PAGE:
Cockle Creek

Tasmania Take 2 Tour: Days 15-16

Day 15: Friday January 18, 2019


We slept really well and in the morning we luxuriated in the tent not having to go anywhere or do anything in a hurry. I was in search of good coffee so we eventually broke camp and stopped at the charming village of Tarraleah – home to Tasmanian Hydro.

Now Tarraleah is run as a resort with workers cottages rented out for holiday stays. The café was open and the coffee was good. We spent a few hours looking at the displays celebrating “100 years of Hydro” in Tasmania. Such a magical spot now but it was a different story for the first wave of European migrants who came to work on the hydro scheme.

We got into Hobart in time for lunch and spent the rest of the afternoon preparing our resupply for the next hike – the South Coast Track. Showered and changed we walked to dinner at Dier Makr in Collins Street. We decided that 21 years cancer survivorship was worth celebrating – not that we needed an excuse. And what a great choice this turned out to be. The menu does not give much away and so does not excite the palate with expectations. Perhaps its better this way if you are not ravenously hungry and are happy to experiment. A small restaurant serving exciting new flavour combinations. Not every dish was a success and it may not be to everyone’s liking but there was much to excite the palate.

After dinner we walked the quite streets of Hobart on a warm summery night on our way back to our accommodation. A perfect end to the first two weeks of our Tasmania Take 2 tour.

Day 16: Saturday January 19, 2019

Cockle Creek

Our hotel room looked like a disaster area this morning. I made a coffee and went back to bed unable to face the task of repacking our hiking supplies. We had planned a 10 day hike – a round trip starting on the Port Davey Track in the southwestern region of Tasmania and joining up with the South Coast Track at Melaleuca. The Port Davey Track is 70 km in length between Scotts Peak Road and Melaleuca. The South Coast Track is 85 kilometres in length between Melaleuca and Cockle Creek. As there are no roads to Melaleuca, walkers must either fly, sail or walk in and out. We thought that by joining the two tracks it would avoid the need to fly in or out of Melaleuca. Our plans may be thwarted by a reported wild fire burning north of the Port Davey Track. We were going to stop at the National Parks office in Huonville, on our way south to make enquiries about the safety of our proposed hike. Our preliminary research showed that the Port Davey Track was closed due to risks posed by the large Central Plateau fire and the South Coast Track remained open for the time being.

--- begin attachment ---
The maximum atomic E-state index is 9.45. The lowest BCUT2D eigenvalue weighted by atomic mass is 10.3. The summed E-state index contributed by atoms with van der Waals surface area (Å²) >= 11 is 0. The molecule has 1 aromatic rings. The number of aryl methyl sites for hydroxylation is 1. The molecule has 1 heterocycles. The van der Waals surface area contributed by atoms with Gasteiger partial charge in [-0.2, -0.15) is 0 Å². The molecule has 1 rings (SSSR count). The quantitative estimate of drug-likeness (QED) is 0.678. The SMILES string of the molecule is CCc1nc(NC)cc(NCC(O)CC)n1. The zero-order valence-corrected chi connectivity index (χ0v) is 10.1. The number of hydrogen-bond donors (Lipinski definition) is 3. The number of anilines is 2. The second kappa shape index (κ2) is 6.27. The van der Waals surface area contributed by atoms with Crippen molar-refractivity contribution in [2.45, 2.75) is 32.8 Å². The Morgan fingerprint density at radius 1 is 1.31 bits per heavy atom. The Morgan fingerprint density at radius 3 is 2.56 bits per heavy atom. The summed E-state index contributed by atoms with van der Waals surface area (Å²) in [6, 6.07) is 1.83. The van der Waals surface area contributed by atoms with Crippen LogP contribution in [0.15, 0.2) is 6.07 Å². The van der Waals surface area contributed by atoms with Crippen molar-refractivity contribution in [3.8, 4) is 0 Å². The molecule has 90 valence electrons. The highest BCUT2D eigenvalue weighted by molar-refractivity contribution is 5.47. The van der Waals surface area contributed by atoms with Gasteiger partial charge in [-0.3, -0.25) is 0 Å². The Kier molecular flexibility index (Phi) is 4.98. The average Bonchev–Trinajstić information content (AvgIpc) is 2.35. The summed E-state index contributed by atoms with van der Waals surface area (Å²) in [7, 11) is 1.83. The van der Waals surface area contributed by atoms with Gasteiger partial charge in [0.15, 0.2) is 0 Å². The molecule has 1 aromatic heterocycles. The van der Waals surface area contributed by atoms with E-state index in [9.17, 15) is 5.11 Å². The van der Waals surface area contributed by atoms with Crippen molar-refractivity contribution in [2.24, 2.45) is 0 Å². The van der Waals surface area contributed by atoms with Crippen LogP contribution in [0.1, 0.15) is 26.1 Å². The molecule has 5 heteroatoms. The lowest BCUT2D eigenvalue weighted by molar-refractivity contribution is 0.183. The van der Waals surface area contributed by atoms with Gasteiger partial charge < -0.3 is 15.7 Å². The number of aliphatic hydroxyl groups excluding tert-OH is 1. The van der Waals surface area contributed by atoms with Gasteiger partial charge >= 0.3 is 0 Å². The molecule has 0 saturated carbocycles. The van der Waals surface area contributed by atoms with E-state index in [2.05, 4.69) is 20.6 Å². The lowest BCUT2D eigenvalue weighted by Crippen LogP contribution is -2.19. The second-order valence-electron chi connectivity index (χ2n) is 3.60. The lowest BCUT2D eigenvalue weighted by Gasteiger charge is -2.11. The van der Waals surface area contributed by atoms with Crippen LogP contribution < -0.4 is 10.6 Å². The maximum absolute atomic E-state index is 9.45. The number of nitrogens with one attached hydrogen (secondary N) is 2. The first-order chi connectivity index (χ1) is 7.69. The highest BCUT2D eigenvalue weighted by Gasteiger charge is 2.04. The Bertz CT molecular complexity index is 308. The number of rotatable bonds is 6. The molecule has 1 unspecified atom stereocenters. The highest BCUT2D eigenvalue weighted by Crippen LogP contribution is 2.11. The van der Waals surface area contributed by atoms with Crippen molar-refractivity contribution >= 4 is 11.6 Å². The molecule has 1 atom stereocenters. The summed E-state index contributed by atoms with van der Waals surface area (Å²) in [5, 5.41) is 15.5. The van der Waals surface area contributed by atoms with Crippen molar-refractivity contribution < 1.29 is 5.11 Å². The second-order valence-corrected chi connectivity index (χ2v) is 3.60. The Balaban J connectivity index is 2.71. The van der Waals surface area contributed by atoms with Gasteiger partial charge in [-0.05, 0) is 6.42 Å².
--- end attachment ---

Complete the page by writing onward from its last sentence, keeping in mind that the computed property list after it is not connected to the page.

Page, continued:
It was another warm day by the time we headed out of Hobart. We stopped at Huonville, about 45 minutes south of Hobart, to do some laundry and have breakfast while revising our hiking plans. The advice from the visitors office ( National Parks office was closed on the weekend) was that although the South Coast Track was still open they would advise against hiking any trails to the south due to the existing uncontrolled wildfire and the predicted N-NW winds which could move the fire closer to the coast.

We revised our hiking plan, deciding to do the South Coast Track out and back from Cockle Creek if conditions allowed, but would make a decision once we arrived. On the way from Huonville we stopped at Franklin, to have another look at the wooden boat building centre. They were gearing up for the Wooden Boat Festival to be held in Hobart in a few weeks time and were playing host to wooden boat enthusiasts from around the world.

The smell of smoke in the air was strong despite there not being much smoke haze evident. A little bit worrying but so far so good, we made it to Cockle Creek by mid-afternoon after taking a slow detour along the coast on our way south. The road to Cockle Creek is the southernmost road in Australia and it feels like reaching the end of the world. There is no phone reception, apart from landlines. But this was not going to be of much help to keep us informed of any changes in the wildfire situation.